Traditionally, the housing and health care industries have viewed one another as distinct. This distinction has prohibited us from seeing our broader intersections with economic, social and racial equity—and the solutions.
Parents often don’t take talk of suicide by young children seriously because they think kids don’t understand the concept. But they do.
Every time a young person who suffers from addiction reaches out for help, we have an incredible and precious opportunity to find the road back to the youth’s full potential. Wasting that opportunity isn’t just a waste of public dollars, it is a matter of life or death.
That is why my organization, the California Society of Addiction Medicine, is sponsoring legislation, Senate Bill 275, to create clear standards for youth substance use disorder prevention, early intervention and treatment.
The people who come into our shelter in Santa Cruz County have frequently been beaten, trafficked and sexually assaulted in Central America. They have come to the United States as a last resort—in order to save their lives.
But a policy change under our current presidential administration threatens the health and well-being of these victims of violence.
The Children’s Institute building on Harbor-UCLA’s campus is surrounded by playgrounds. The inside is decorated in lively colors, and it’s neatly cluttered with toys and children. It looks like Crayola designed a home inviting visitors to come play.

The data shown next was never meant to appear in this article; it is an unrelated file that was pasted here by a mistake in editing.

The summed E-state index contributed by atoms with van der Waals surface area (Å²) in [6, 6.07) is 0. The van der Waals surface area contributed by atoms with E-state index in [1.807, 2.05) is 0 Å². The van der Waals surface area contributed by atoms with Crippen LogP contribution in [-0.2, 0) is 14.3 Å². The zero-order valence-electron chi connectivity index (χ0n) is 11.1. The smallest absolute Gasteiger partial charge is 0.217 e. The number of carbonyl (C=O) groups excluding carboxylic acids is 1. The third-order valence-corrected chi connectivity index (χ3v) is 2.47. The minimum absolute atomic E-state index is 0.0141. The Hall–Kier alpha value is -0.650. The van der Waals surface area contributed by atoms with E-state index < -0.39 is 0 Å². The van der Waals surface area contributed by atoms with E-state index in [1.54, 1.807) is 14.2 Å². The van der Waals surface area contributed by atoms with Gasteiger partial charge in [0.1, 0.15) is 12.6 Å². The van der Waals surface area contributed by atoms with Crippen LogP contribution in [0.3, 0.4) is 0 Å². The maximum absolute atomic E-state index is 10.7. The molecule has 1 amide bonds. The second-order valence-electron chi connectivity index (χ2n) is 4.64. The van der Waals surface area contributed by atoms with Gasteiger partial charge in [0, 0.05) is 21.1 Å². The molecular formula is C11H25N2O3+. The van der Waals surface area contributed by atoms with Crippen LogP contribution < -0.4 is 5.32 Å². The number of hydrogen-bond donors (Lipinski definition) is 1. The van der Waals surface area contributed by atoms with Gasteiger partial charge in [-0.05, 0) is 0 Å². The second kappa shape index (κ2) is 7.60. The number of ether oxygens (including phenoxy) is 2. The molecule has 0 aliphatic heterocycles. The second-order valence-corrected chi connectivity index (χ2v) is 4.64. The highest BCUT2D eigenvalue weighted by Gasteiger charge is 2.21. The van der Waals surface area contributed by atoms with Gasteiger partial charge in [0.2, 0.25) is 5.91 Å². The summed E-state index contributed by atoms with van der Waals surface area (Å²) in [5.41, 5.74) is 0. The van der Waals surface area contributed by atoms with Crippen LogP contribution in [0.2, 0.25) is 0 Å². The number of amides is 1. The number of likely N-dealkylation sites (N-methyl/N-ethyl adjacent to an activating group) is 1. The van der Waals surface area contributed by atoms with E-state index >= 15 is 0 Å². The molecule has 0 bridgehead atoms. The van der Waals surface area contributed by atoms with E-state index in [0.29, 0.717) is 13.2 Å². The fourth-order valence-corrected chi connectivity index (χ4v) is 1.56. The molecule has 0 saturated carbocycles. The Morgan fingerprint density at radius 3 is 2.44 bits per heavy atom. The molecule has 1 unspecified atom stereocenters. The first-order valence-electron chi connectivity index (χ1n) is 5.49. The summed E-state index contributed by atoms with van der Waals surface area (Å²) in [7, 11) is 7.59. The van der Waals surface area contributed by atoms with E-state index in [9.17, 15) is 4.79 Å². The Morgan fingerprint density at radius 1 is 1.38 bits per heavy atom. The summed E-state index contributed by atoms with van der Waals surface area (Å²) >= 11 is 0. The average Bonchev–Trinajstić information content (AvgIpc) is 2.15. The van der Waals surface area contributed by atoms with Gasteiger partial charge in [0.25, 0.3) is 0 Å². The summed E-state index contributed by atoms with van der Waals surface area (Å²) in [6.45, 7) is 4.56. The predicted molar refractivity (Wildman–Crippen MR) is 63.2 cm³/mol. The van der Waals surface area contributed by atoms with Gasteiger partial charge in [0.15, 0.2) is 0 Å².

Many of the children here have been expelled from regular preschool.
As our country faces a gun violence epidemic, I find myself perplexed by the blatant gaps in our prevention systems. California law and the public agree that batterers should not own guns, and yet law enforcement agencies are not equipped to enforce these regulations.
We can minimize the harmful effects of health disparities by designing programs that offer accessible, evidence-based interventions that empower people. A new approach to medicine—that takes into account a person’s way of life, culture and neighborhood—is helping.
Most of my patients are low-income and many have faced adverse childhood experiences, or ACEs, which can cause lifelong physical and mental health problems. After years of working with low-income families, I’ve come to believe that combating ACEs contributes as much to a child’s academic success as learning the ABCs. That’s why Head Start is one of my weapons in the War on Poverty. It changes lives, one kid at a time.
If adopted as written, the Farm Bill would result in devastating repercussions for those who are already food insecure in our country.
And exactly who would be affected? Your neighbors. Your children’s teachers. Your colleagues. The barista at your favorite coffee shop. Senior citizens and people with disabilities. Veterans. Maybe even your own family.
With 434,000 children in subsidized child care and preschool in California, improving early-care environments across the state is crucial for our future. As a child-care provider in South Los Angeles, I know I could do more if I had additional resources.